It was dizzying how quickly everything unraveled.
The leadership council was formed prematurely. It elected Rabbani president. The other factions cried nepotism. Massoud called for peace and patience.
Hekmatyar, who had been excluded, was incensed. The Hazaras wit their long history of being oppressed and neglected, seethed.
Insults were hurled. Fingers pointed. Accusations flew. Meetings were angrily called off and doors slammed. The city held its breath. In the mountains, loaded magazines snapped into Kalashnikovs.
The Mujahideen, armed to the teeth but now lacking a common enemy, had found the enemy in each other.
Kabul's day of reckoning came at last.
And when the rockets began to rain down on Kabul, people ran for cover. Mammy did too, literally. She changed back into black again, went into her room, shut the curtains, and pulled the blanket over her head.


The book does contain several mentions of the wars in Afghanistan that seem factually right. But the interesting phrase in the above paragraph is "Kabul's day of reckoning came at last." So far the wars had been fought in the mountains, the countryside. The people of Kabul had not felt it though they waited for their sons who had gone off to fight to come back to them. Now these people couldn't escape. Because this war was for power.


Laila examined Mariam's drooping cheeks, the eyelids that sagged in tired folds, the deep lines that framed her mouth - she saw these things as though she too were looking at someone for the first time. And, for the first time, it was not an adversary's face Laila saw but a face of grievances unspoken, burdens gone unprotested, a destiny submitted to and endured. If she stayed, would this be her own face, Laila wondered, twenty years from now?

When you see the face of someone from the previous generation, do we not think "are these the footsteps we need to follow?" So now the question arises, if we avoid the ending, are we betrayers? Is it foolish to expect it to be any different? Or would be cowardly to escape the ending?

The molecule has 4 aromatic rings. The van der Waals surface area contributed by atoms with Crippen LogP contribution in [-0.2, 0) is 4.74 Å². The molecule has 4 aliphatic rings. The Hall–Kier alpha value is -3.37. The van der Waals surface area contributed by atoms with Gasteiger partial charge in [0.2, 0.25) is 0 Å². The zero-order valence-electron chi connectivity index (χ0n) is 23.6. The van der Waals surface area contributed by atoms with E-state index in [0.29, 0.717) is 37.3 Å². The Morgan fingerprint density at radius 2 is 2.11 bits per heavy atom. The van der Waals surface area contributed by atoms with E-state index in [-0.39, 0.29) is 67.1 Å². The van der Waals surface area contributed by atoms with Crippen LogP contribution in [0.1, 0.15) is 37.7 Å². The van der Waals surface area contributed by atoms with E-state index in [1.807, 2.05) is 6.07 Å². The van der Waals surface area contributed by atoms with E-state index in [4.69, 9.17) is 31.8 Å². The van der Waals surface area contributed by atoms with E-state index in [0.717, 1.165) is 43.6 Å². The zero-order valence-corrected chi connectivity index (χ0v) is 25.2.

Seasons had come and gone; presidents in Kabul had been inaugurated and murdered; an empire had been defeated; old wars had ended and new ones had broken out. But Mariam had hardly noticed, hardly cared. She had passed these years in a distant corner of her mind. A dry, barren field, out beyond wish and lament, beyond dream and disillusionment. There, the future did not matter. And the past held only this wisdom: that love was a damaging mistake, and its accomplice hope, a treacherous illusion. And whatever those twin poisonous flowers began to sprout in the parched land of that field, Mariam uprooted them. She uprooted them and ditched them before they took hold.

Mariam wished for so much in those final moments. Yet as she closed her eyes, it was not regret any longer but a sensation of abundant peace that washed over her. She thought of her entry into this world, the harami child of a lowly villager, an unintended thing, a pitiable, regrettable accident. A weed. And yet she was leaving the world as a woman who had loved and been loved back. She was leaving it as a friend, a companion, a guardian. A mother. A person of consequence at last. No. It was not so bad, Mariam thought, that she should die this way. Not so bad. This was a legitimate end to a life of illegitimate beginnings.

It seems cruel of Hosseini to have chosen Mariam for all this - almost like choosing a mouse as a control specimen in an experiment. But Mariam symbolizes the entire generations of women who lost everything in those decades the country was ravaged by war. This book is worth reading for Mariam if not for anything else. A gem of a book and I wish it had a happy ending for Mariam.